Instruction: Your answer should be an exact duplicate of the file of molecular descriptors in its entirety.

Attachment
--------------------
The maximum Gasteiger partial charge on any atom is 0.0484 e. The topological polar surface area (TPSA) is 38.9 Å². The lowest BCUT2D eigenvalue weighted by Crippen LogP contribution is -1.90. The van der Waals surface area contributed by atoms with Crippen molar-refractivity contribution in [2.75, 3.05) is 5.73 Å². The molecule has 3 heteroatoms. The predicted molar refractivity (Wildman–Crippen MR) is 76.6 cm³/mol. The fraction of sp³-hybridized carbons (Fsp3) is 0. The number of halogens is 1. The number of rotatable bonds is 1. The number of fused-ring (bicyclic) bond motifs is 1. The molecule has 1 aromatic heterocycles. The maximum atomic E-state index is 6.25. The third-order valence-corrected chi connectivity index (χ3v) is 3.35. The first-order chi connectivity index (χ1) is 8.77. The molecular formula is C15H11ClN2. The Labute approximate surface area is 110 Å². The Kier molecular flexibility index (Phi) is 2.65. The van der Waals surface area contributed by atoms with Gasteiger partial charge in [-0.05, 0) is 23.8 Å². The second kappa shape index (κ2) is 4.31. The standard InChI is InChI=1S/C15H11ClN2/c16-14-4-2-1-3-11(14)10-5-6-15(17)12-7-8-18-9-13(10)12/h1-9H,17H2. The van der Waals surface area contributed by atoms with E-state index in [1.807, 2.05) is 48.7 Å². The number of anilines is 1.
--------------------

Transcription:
The maximum Gasteiger partial charge on any atom is 0.0484 e. The topological polar surface area (TPSA) is 38.9 Å². The lowest BCUT2D eigenvalue weighted by Crippen LogP contribution is -1.90. The van der Waals surface area contributed by atoms with Crippen molar-refractivity contribution in [2.75, 3.05) is 5.73 Å². The molecule has 3 heteroatoms. The predicted molar refractivity (Wildman–Crippen MR) is 76.6 cm³/mol. The fraction of sp³-hybridized carbons (Fsp3) is 0. The number of halogens is 1. The number of rotatable bonds is 1. The number of fused-ring (bicyclic) bond motifs is 1. The molecule has 1 aromatic heterocycles. The maximum atomic E-state index is 6.25. The third-order valence-corrected chi connectivity index (χ3v) is 3.35. The first-order chi connectivity index (χ1) is 8.77. The molecular formula is C15H11ClN2. The Labute approximate surface area is 110 Å². The Kier molecular flexibility index (Phi) is 2.65. The van der Waals surface area contributed by atoms with Gasteiger partial charge in [-0.05, 0) is 23.8 Å². The second kappa shape index (κ2) is 4.31. The standard InChI is InChI=1S/C15H11ClN2/c16-14-4-2-1-3-11(14)10-5-6-15(17)12-7-8-18-9-13(10)12/h1-9H,17H2. The van der Waals surface area contributed by atoms with E-state index in [1.807, 2.05) is 48.7 Å². The number of anilines is 1.